What three things seem to be most helpful for a loved one in active addiction?

Question: My daughter is currently in active addiction. In your experience, what are three things you see loved ones do (or not do) that seem to be most helpful for their loved one in active addiction?

Wonderful question. I have found that, first, loving their child in the moment—exactly as they are, under the influence or not, as difficult as that may be—can in fact be one of the most helpful things a parent can do. We have all been conditioned to believe that love and compassion are not powerful enough to heal the suffering caused by substance abuse. I have found that to be wrong!

Meeting your loved one where they are at, with compassion, and detaching with love can change the trajectory of this life-threatening disease. Setting the necessary boundaries does not have to prevent you from expressing your love or appreciation for the person struggling. If your daughter is under the influence, show her love; she is suffering. When you are thinking about her, send her a text letting her know; it can make a difference, whether she responds or not. When she calls with certain needs or requests, try to express your love and gratitude for her even if you cannot provide what she is looking for. One of the most uncomfortable feelings during active addiction is the feeling of homesickness, or disconnectedness with our parents and loved ones. We know our actions and life choices have forced a wedge within our relationships. Our disease wants to isolate us, leaving us feeling disconnected or unworthy, which perpetuates the desire to self-medicate. 

Second, offering encouragement and recognizing the small achievements made by your loved one can have more of a positive impact than most realize. Recognize your child’s progress even if they are currently using. Encouragement does not have to feel like cheerleading. Fear, doubt, and insecurities typically prevent us from stepping out of our comfort zone to achieve our goals. When a loved one has been in the contemplation and preparation stages of change—where they eventually want to stop using five times a day—the day they put action behind their plan and consciously decide to use only four times a day, I recognize and encourage the achievement they have made. Even if your daughter is actively using and making small progress, recognizing her efforts made, offering words of encouragement, and empowering her during the her most difficult times will become a source of hope.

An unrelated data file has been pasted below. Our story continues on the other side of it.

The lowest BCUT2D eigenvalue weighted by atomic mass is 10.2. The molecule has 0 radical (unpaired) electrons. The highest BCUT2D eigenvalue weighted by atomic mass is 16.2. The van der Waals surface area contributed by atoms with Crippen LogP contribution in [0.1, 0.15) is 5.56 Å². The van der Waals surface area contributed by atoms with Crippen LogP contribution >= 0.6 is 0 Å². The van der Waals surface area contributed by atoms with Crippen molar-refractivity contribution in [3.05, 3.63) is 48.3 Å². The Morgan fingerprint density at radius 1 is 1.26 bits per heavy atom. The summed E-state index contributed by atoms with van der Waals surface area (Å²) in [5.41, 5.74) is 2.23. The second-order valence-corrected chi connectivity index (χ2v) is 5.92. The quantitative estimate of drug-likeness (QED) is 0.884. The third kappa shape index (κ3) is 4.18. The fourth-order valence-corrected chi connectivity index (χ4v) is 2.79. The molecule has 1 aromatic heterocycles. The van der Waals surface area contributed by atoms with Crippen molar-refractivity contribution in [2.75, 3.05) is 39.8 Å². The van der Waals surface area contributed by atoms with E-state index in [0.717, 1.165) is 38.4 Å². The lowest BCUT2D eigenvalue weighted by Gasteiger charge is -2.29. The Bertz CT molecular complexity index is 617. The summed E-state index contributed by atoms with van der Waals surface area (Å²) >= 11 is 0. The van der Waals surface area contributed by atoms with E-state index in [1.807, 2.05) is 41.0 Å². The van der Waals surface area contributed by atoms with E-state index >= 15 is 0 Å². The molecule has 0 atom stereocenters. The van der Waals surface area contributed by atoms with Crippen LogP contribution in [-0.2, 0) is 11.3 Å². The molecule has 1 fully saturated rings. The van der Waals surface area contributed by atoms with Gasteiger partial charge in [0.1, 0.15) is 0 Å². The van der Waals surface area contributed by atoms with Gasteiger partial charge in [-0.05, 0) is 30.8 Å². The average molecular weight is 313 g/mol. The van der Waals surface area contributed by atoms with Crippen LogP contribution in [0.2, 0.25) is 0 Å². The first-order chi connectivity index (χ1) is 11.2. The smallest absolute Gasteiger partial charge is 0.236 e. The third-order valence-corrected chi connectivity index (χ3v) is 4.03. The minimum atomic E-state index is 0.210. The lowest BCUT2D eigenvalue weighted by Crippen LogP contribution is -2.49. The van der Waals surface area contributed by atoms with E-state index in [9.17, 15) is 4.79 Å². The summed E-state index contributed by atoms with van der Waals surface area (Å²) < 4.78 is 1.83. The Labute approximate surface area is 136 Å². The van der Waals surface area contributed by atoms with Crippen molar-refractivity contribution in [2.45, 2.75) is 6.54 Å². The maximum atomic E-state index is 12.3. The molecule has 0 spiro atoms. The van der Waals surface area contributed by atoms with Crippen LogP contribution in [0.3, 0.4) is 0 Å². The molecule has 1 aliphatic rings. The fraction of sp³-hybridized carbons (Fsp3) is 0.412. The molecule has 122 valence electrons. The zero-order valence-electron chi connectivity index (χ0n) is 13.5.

Third, avoid codependency and set limits. While it is natural for parents or loved ones to be the caregiver and “do” whatever they can when their loved ones are struggling with substance abuse, people ultimately become successful in their recovery when they become active participants in it. Your daughter may not have that awakening moment where she feels she is “ready”—most of us don’t. She also may not “hit bottom” and start making changes. At some point, though, her pain will become great enough that she is forced to change. Without some struggle in active addiction, why would anyone choose to stop using? Codependency from both the person struggling and their family members can postpone the healing process. When family members make emotional decisions out of fear, guilt, or regret, our manipulation can take the forefront. We, in active addiction, suffer from a spiritual loss of values. We will lie, we will cheat, and we may even steal, if necessary, in order to meet our needs. Saying no works! Without limits, the destruction caused by the disease of addiction can be limitless! Mom, we need you to say no!

Best of luck, Mom!

Yours truly,

Keriann Caccavaro
A Daughter’s Perspective

Disclaimer: The above advice is not meant to be construed as medical or legal advice. If you need professional medical, psychological, or legal advice, please contact a doctor, lawyer, or medical center.

Keriann Caccavaro is a recovery coach, drug court advocate, and woman in long term recovery helping to support people struggling with addiction and their families. You can learn more about her on LinkedIn or Facebook.

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  1. Hi
    I end up blocking my son because he is extremely mean and blames me so his texts get really nasty and when we have a conversation on the phone he talks over me …I still tell him I love him but then hang up. Any suggestions??

    • I’m sorry you are going through that. How old is your son?

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